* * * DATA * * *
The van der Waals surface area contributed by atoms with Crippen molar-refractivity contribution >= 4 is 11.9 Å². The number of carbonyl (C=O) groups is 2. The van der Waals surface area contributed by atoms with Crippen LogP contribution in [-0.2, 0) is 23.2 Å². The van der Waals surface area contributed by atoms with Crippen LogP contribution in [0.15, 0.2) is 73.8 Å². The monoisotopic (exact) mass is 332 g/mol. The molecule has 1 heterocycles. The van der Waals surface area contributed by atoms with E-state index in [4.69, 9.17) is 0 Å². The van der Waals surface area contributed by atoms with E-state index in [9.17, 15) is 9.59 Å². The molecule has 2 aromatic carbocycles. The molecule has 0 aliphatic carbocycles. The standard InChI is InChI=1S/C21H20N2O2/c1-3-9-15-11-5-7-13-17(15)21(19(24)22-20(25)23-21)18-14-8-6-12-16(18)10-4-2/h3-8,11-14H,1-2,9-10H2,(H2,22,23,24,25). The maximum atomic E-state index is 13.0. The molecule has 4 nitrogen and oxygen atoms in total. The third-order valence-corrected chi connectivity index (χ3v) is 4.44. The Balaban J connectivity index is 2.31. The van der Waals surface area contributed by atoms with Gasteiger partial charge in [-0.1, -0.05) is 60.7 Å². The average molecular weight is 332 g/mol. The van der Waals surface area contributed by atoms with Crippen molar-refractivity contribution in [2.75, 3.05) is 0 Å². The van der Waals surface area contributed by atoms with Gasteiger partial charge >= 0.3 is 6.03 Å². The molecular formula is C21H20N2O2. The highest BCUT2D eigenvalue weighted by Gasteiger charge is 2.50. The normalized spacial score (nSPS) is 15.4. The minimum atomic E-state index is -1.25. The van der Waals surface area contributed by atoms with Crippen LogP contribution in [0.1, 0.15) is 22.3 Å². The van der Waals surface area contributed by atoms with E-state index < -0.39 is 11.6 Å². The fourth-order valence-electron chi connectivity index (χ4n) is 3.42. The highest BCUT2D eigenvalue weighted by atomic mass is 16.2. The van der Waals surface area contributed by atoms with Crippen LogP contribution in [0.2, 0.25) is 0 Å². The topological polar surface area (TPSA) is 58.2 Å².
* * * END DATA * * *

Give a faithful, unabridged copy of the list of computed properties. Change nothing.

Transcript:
The van der Waals surface area contributed by atoms with Crippen molar-refractivity contribution >= 4 is 11.9 Å². The number of carbonyl (C=O) groups is 2. The van der Waals surface area contributed by atoms with Crippen LogP contribution in [-0.2, 0) is 23.2 Å². The van der Waals surface area contributed by atoms with Crippen LogP contribution in [0.15, 0.2) is 73.8 Å². The monoisotopic (exact) mass is 332 g/mol. The molecule has 1 heterocycles. The van der Waals surface area contributed by atoms with E-state index in [4.69, 9.17) is 0 Å². The van der Waals surface area contributed by atoms with E-state index in [9.17, 15) is 9.59 Å². The molecule has 2 aromatic carbocycles. The molecule has 0 aliphatic carbocycles. The standard InChI is InChI=1S/C21H20N2O2/c1-3-9-15-11-5-7-13-17(15)21(19(24)22-20(25)23-21)18-14-8-6-12-16(18)10-4-2/h3-8,11-14H,1-2,9-10H2,(H2,22,23,24,25). The maximum atomic E-state index is 13.0. The molecule has 4 nitrogen and oxygen atoms in total. The third-order valence-corrected chi connectivity index (χ3v) is 4.44. The Balaban J connectivity index is 2.31. The van der Waals surface area contributed by atoms with Gasteiger partial charge in [-0.1, -0.05) is 60.7 Å². The average molecular weight is 332 g/mol. The van der Waals surface area contributed by atoms with Crippen molar-refractivity contribution in [2.75, 3.05) is 0 Å². The van der Waals surface area contributed by atoms with Gasteiger partial charge >= 0.3 is 6.03 Å². The molecular formula is C21H20N2O2. The highest BCUT2D eigenvalue weighted by Gasteiger charge is 2.50. The normalized spacial score (nSPS) is 15.4. The minimum atomic E-state index is -1.25. The van der Waals surface area contributed by atoms with Crippen LogP contribution in [0.1, 0.15) is 22.3 Å². The van der Waals surface area contributed by atoms with E-state index < -0.39 is 11.6 Å². The fourth-order valence-electron chi connectivity index (χ4n) is 3.42. The highest BCUT2D eigenvalue weighted by atomic mass is 16.2. The van der Waals surface area contributed by atoms with Crippen LogP contribution in [0.2, 0.25) is 0 Å². The topological polar surface area (TPSA) is 58.2 Å².